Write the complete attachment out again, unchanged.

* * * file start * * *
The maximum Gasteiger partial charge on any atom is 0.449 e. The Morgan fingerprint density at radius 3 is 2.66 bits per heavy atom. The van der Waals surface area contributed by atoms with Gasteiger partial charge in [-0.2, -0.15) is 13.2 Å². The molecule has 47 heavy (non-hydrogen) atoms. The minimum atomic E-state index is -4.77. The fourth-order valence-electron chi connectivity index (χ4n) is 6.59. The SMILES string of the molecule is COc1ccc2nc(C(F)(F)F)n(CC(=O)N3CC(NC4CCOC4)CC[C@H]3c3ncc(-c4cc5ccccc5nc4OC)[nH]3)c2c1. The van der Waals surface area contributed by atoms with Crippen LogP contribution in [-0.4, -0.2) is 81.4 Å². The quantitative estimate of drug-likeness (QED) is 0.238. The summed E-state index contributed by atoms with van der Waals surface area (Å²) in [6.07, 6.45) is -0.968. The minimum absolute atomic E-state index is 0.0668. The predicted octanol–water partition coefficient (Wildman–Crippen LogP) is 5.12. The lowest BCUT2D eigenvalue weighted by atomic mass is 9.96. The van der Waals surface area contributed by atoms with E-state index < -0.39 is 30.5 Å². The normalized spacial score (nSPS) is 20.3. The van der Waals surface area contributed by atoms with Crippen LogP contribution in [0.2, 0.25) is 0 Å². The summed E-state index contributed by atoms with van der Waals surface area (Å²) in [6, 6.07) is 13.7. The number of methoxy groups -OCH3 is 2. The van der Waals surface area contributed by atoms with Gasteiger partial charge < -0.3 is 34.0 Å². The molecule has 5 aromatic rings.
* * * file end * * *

The maximum Gasteiger partial charge on any atom is 0.449 e. The Morgan fingerprint density at radius 3 is 2.66 bits per heavy atom. The van der Waals surface area contributed by atoms with Gasteiger partial charge in [-0.2, -0.15) is 13.2 Å². The molecule has 47 heavy (non-hydrogen) atoms. The minimum atomic E-state index is -4.77. The fourth-order valence-electron chi connectivity index (χ4n) is 6.59. The SMILES string of the molecule is COc1ccc2nc(C(F)(F)F)n(CC(=O)N3CC(NC4CCOC4)CC[C@H]3c3ncc(-c4cc5ccccc5nc4OC)[nH]3)c2c1. The van der Waals surface area contributed by atoms with Crippen LogP contribution in [-0.4, -0.2) is 81.4 Å². The quantitative estimate of drug-likeness (QED) is 0.238. The summed E-state index contributed by atoms with van der Waals surface area (Å²) in [6.07, 6.45) is -0.968. The minimum absolute atomic E-state index is 0.0668. The predicted octanol–water partition coefficient (Wildman–Crippen LogP) is 5.12. The lowest BCUT2D eigenvalue weighted by atomic mass is 9.96. The van der Waals surface area contributed by atoms with E-state index < -0.39 is 30.5 Å². The normalized spacial score (nSPS) is 20.3. The van der Waals surface area contributed by atoms with Crippen LogP contribution in [0.2, 0.25) is 0 Å². The summed E-state index contributed by atoms with van der Waals surface area (Å²) in [6, 6.07) is 13.7. The number of methoxy groups -OCH3 is 2. The van der Waals surface area contributed by atoms with Gasteiger partial charge < -0.3 is 34.0 Å². The molecule has 5 aromatic rings.